Tuesday, May 11, 2010

First Lady Michelle Obama & Childhood Obesity Task Force Launch Action Plan For Let's Move!

A summation of the new President's Report from the White House Task Force on Childhood Obesity, and Administration officials' response to questions from reporters...
At the White House this morning, First Lady Michelle Obama unveiled the President's Report from the White House Task Force on Childhood Obesity. Called an "Action Plan" for the Let's Move! campaign, Mrs. Obama cited the Report and its ambitious recommendations as a comprehensive road map for moving forward, and lauded all those who had helped make it a reality. Still, Mrs. Obama noted that her initiative is a work in progress. (Above: Mrs. Obama, flanked by Task Force members Health and Human Services Secretary Kathleen Sebelius and Education Secretary Arne Duncan)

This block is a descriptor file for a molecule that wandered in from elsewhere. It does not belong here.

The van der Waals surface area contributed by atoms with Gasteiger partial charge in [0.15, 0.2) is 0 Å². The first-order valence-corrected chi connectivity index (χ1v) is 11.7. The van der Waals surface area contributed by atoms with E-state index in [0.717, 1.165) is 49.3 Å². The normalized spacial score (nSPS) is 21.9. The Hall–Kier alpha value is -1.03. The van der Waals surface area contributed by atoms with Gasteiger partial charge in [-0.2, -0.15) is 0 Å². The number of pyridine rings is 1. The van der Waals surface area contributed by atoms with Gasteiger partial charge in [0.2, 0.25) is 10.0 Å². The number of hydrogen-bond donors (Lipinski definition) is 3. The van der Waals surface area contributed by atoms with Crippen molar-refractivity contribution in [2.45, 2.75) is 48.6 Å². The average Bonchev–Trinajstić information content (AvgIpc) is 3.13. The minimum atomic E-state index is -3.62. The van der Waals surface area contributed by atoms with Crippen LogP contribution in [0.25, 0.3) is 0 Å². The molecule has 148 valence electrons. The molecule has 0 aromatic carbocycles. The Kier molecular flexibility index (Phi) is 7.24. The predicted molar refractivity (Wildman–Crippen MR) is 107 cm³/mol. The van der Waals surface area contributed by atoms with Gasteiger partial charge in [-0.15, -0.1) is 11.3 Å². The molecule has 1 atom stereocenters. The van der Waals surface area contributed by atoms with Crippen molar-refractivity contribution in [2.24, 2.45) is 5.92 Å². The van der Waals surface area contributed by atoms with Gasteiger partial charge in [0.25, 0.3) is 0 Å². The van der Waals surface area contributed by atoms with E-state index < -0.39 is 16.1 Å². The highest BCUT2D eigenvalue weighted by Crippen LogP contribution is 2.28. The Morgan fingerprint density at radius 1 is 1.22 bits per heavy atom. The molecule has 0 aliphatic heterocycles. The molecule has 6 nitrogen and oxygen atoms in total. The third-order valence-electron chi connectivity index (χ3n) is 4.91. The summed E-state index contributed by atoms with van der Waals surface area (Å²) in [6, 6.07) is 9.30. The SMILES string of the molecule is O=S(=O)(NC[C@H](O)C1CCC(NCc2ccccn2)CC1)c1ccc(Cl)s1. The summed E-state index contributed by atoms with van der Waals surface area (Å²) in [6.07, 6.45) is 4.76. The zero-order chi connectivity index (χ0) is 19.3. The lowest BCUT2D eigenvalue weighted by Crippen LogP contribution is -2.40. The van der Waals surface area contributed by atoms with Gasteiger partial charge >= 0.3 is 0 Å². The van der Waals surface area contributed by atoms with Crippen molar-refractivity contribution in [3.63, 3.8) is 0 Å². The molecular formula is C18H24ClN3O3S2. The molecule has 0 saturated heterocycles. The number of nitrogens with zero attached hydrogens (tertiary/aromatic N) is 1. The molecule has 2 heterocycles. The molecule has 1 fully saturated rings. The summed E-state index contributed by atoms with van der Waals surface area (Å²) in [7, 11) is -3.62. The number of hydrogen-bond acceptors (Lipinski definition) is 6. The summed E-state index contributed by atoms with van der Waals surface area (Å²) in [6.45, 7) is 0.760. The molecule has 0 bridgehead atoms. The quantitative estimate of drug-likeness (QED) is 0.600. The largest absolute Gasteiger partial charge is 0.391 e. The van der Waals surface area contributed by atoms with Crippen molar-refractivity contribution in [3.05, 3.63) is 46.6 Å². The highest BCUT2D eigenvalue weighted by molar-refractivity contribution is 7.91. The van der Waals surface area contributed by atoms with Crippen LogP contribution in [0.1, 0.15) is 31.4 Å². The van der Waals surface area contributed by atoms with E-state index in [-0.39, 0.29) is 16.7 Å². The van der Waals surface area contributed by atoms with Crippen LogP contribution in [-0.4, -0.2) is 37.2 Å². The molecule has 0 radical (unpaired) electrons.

"We're going to keep needing to have this conversation," Mrs. Obama said. "Our work has only just begun."

Three months in the making, the 86-page Report has 70 specific recommendations spread over ten additional pages, with 22 pages of end notes. There is one overriding goal: Returning to a childhood obesity rate of 5% by 2030, down from the current level of about 31 percent of children who are identified as overweight, with a little more than 17 percent of these identified as obese.

"For the first time--we’re setting really clear goals and benchmarks and measurable outcomes that will help tackle this challenge one step, one family and one child at a time," Mrs. Obama said of the Report.

It reflects input the Task Force received from 12 federal agencies, as well as 2,500 submissions from parents, teachers, doctors, nurses and others; the broad recommendations of the Report are below.